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How Drug Possession Weight is Calculated in Florida

Mike Riggs recently commented regarding Florida's drug possession laws reporting about a person in Florida who was fired from his job due to what he, and one person in possession of LSD, deem to be a mandatory minimum within the drug law.  The "inordinate mandatory minimum" within the drug law that he wrote upon, dealt with the medium in which the LSD was fixed.  In this case, he had or roughly 25 doses of LSD fixed to paper, which would weigh, without the paper, 4-5 milligrams.

 I do not know how the e-mailer exactly got away with his claim that this was just a small quantity of LSD, however because it was fixed in a medium, he qualified for a mandatory minimum sentence under the guidelines.  Even though 25 doses isn't necessarily a "small" amount of LSD in the eyes of an average jury, it had a devastating effect on his life which was out of proportion to his crime.

This raised an interesting comment made by Greg Newburn of FAMM (Families Against Mandatory Minimums) regarding a gram of cocaine mixed into in a can of coca-cola.

Section 893.15, Florida Statutes states:
(6) A mixture, as defined in s. 893.02, containing any controlled substance described in this section includes, but is not limited to, a solution or a dosage unit, including but not limited to, a pill or tablet, containing a controlled substance. For the purpose of clarifying legislative intent regarding the weighing of a mixture containing a controlled substance described in this section, the weight of the controlled substance is the total weight of the mixture, including the controlled substance and any other substance in the mixture. If there is more than one mixture containing the same controlled substance, the weight of the controlled substance is calculated by aggregating the total weight of each mixture.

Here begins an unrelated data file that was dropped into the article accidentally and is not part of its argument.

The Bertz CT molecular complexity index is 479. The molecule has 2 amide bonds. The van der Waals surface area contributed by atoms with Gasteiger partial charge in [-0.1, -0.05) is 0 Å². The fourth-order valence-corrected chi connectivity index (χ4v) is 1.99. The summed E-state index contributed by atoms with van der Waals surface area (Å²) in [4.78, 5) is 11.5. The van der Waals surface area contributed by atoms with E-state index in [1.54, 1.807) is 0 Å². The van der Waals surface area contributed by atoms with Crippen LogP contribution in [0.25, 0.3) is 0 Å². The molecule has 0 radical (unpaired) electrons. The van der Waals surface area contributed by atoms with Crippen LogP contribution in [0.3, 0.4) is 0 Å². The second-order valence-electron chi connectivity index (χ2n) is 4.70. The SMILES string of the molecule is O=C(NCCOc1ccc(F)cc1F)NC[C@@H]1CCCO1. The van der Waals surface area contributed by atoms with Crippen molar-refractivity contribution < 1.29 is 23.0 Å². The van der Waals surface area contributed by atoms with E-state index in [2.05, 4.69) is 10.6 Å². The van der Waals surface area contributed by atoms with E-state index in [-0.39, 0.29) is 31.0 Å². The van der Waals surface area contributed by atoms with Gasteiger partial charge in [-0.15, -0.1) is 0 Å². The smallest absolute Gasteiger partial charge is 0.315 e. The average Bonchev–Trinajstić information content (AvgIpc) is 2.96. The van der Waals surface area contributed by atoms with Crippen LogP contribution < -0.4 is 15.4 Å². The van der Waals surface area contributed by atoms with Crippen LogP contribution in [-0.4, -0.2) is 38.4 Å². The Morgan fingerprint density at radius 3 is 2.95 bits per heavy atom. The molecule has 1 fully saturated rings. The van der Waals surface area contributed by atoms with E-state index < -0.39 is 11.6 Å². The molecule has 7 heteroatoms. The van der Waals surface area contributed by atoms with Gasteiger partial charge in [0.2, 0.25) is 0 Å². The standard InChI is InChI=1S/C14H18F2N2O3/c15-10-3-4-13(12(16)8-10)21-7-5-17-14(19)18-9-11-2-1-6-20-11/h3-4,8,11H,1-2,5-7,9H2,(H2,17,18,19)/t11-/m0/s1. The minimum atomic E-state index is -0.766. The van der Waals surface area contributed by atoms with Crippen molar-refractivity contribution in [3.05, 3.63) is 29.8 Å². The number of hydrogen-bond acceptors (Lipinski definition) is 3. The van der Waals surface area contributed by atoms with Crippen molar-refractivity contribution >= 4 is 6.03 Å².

There was a statement made that you would have more than 200 grams of cocaine fixed in a medium, and thus qualify for a large mandatory minimum sentence.  You would have more than 200 grams of cocaine fixed in a medium even if you discarded the weight of the aluminum container.

It is an interesting take on the situation, and of course, it acknowledges the recent decision regarding the lack of requirement of mens rea in Florida.  I can see the burden put upon the state in a chemical test of this variety, but what about identifiable narcotics in a fixed medium?  It seems like the simplest argument against mandatory minimums or constitutional arguments can be made, would exist in a circumstance with a readily identifiable component of buffer, time release, capsule, acetaminophen, or any other substance which would contribute to weight.  Or, in a circumstance where a capsule is being measured instead of a substance, an argument that the capsules should be removed as a container.

Future challenges when the ideas of justice and mandatory minimum sentencing clash may include such arguments.






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